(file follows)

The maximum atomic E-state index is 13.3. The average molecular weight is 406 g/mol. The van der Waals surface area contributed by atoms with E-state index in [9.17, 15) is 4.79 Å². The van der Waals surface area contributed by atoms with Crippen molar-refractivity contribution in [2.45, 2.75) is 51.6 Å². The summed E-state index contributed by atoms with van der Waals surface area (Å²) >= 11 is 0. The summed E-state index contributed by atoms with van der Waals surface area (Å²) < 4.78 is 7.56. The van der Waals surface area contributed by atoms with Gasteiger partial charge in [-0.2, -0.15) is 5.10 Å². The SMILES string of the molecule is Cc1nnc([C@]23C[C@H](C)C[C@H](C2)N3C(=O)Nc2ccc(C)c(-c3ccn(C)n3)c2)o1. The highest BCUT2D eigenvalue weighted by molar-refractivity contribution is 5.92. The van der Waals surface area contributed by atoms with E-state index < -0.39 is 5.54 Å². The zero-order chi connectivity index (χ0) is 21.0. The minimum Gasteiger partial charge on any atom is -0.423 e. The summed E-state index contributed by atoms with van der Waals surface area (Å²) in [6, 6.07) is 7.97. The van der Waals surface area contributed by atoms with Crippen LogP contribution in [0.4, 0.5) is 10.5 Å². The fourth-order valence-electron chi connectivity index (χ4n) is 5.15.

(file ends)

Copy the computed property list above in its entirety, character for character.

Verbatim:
The maximum atomic E-state index is 13.3. The average molecular weight is 406 g/mol. The van der Waals surface area contributed by atoms with E-state index in [9.17, 15) is 4.79 Å². The van der Waals surface area contributed by atoms with Crippen molar-refractivity contribution in [2.45, 2.75) is 51.6 Å². The summed E-state index contributed by atoms with van der Waals surface area (Å²) >= 11 is 0. The summed E-state index contributed by atoms with van der Waals surface area (Å²) < 4.78 is 7.56. The van der Waals surface area contributed by atoms with Gasteiger partial charge in [-0.2, -0.15) is 5.10 Å². The SMILES string of the molecule is Cc1nnc([C@]23C[C@H](C)C[C@H](C2)N3C(=O)Nc2ccc(C)c(-c3ccn(C)n3)c2)o1. The highest BCUT2D eigenvalue weighted by molar-refractivity contribution is 5.92. The van der Waals surface area contributed by atoms with E-state index < -0.39 is 5.54 Å². The zero-order chi connectivity index (χ0) is 21.0. The minimum Gasteiger partial charge on any atom is -0.423 e. The summed E-state index contributed by atoms with van der Waals surface area (Å²) in [6, 6.07) is 7.97. The van der Waals surface area contributed by atoms with Crippen LogP contribution in [0.4, 0.5) is 10.5 Å². The fourth-order valence-electron chi connectivity index (χ4n) is 5.15.